Last month, the giant containership had run aground diagonally across the southern section of the Suez canal, halting for over a week the Asia to Europe movement of around 370 vessels using the world’s busiest waterway
Egypt declared on 31 March that it would not release the vessel, currently anchored at the Great Bitter Lake for assessment of damage, until compensation was paid. The 20,000 teu container vessel owned by Japan’s Shoei Kisen Kaisha (SKKL), ans chartered by Evergreen Marine Corp of Taiwan.
“We hope for a speedy agreement,” SCA chairman Osama Rabie declared on state-run television. “The minute they agree to compensation, the vessel will be allowed to move.” However, Rabie did not disclose the compensation amount, and said that they were in the middle of negotiations.
The SCA claim allegedly names the ship’s charterer, Evergreen, as the defendant, and makes all others who use the Suez Canal as co-litigants.
A spokesperson of SKKL, the Japanese owner of the vessel, said they had not received any claims or lawsuits to seek compensation for damages from the blockage.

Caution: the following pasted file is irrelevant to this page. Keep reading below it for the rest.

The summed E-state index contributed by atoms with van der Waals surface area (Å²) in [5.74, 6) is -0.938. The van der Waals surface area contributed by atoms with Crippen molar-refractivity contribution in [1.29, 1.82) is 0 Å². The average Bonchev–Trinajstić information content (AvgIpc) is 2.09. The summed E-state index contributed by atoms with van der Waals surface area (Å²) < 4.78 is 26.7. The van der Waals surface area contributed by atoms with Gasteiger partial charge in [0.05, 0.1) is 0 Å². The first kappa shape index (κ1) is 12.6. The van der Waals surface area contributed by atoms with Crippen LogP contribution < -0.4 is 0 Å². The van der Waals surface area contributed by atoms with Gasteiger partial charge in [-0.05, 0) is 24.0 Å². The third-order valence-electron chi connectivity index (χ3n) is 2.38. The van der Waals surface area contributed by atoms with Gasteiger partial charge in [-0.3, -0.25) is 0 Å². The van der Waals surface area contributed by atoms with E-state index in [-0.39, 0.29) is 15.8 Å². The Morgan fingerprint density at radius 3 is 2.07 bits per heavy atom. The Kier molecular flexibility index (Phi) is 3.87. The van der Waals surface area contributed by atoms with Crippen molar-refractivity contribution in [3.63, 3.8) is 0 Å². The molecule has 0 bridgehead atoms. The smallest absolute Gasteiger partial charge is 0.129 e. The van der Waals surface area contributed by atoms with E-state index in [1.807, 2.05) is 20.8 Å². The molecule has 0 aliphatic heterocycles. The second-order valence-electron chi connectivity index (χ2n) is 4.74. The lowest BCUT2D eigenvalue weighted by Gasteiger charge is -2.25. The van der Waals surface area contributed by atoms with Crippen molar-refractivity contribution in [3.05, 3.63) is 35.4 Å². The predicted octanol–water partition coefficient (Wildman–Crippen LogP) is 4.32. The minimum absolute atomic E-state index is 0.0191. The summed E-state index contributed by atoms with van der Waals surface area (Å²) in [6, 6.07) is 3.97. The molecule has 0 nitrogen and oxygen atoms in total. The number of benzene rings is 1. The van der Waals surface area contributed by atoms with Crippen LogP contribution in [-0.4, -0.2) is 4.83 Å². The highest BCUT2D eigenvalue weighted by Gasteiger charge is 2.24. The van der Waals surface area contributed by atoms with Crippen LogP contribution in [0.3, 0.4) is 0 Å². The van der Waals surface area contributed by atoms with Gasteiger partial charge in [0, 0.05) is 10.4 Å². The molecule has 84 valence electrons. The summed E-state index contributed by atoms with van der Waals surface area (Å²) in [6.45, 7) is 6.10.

The Japanese company has also moved the London High Court to limit liability. Company spokesperson Ryu Murakoshi said that it was “part of the normal process of an insurance claim”, making it clear that the move was not an attempt to target anyone.
Seafarer association and unions have expressed concern about the sailors on board, who they fear could be trapped for a long time in case of a dispute. “The prospect of them being stuck gives us grave concern,” said Stephen Cotton, the secretary-general of the International Transport Workers Federation in London.
The Ever Given got stuck in the canal in high winds on 23 March, and was refloated on March 29 evening .
Authorities engaged a complex salvage operation, with diggers working to remove parts of the canal’s bank and expand dredging close to the ship’s bow to a depth of 18 metres. At least 369 vessels were waiting to transit the canal when the blockage was cleared.
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